Published: Thursday January 28, 2016
Written by on Blog Entry
A post by Karyn Bright, Group Marketing Director.
January 28th 2016 marks the tenth anniversary of Data Protection Day (known in the US as Data Privacy Day), initiated by the Council of Europe to educate both businesses and individuals of the importance of safeguarding their data. Whilst it may seem as though there’s no end to the stream of awareness days, data protection is a topic that has seldom left news headlines over the past year. It’s estimated that 1,358,671 data records are lost or stolen every single day, and consumer trust in the companies unfortunate enough to have fallen prey has been eroded enormously – with the subsequent loss of earnings ranging into the hundreds of millions.
A recent survey has revealed that seventy-three percent of UK adults are concerned about just how the data they share with brands and businesses is being used, with many consumers becoming increasingly reluctant to do so at all. The demand for tools such as ad blockers and private messaging systems is on the rise, and doomsday-style predictions about data created by the ‘Internet of Things’ are appearing across the board.
Trust is something that comes in short supply in this increasingly data-driven world, and, whilst hardly surprising, lack of trust is something that will ultimately prove incredibly detrimental to consumers. Personal data is of course incredibly valuable, so caution is necessary, but this value isn’t only for the businesses involved. Sharing personal data allows consumers to be offered bespoke, meaningful, and relevant experiences by the companies they interact with – the exact type of experience that consumers themselves desire. Data sharing is also a fundamental part of verifying an individual’s identity and fighting fraud. Therein lies the biggest issue of all – how can you prove the value of sharing data if your customers are unwilling to do so in the first place?
Various companies have tried to convince consumers of the monetary value of their data by offering an up-front value exchange, by offering boons such as free web connectivity or other free services. As of yet these companies haven’t really taken off, and our own research shows that this shouldn’t really come as a surprise. Only seventeen per cent of consumers said that the key determining factor in sharing their data is knowing they will get something in return immediately, with an even lower fifteen per cent saying it’s knowing they will get something in return in the future. It seems unlikely then that this approach will change data sharing perceptions any time soon. So what can you do?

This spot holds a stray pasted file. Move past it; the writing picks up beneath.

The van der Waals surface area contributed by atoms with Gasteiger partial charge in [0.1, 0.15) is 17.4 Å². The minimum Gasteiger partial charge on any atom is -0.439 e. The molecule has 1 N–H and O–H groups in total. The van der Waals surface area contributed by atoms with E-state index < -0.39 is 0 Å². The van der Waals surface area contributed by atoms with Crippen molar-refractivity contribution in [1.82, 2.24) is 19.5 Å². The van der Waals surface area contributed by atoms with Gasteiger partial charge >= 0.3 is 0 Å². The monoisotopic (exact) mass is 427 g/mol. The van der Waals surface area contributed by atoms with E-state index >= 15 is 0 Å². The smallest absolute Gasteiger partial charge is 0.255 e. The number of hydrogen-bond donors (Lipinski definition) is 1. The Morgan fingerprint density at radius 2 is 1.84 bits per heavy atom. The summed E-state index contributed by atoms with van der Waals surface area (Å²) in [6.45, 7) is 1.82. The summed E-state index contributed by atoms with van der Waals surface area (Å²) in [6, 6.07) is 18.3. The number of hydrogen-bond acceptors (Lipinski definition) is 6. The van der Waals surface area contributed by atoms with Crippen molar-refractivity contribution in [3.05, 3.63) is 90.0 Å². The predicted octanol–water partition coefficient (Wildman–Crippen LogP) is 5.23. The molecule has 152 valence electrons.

You can make an immediate start on building trust with your customers by focusing on the following two concepts:
- Transparency. Transparency is a fundamental part of building trust – our research showed that 93% of consumers would like to know in some level about how their collected data is used before they share it, with 67% wanting full transparency. Companies are increasingly seeking to build trust in this manner; the UK Association of Insurers for example has just publicly released their claims figures. Is your company guilty of using overly complicated, confusing terms and conditions? Using underhand methods to gain consent for data collection? Now is the time to change that (as our Head of Data Strategy & Projects Kate Lewis recently explained).
- Responsibility. Responsibility too is pivotal, and is something you need to maintain throughout your data collection and management processes. Proactively work to be responsible custodians of your customers’ data; make sure that you’re only collecting data you actually require and will use, and that you have the right tools in place to ensure its good quality – or you could be risking more than just your customer’s trust.
Building a world where data can be shared without fear is something that will neither come quickly nor easily, but is something we can, and should, all be working towards.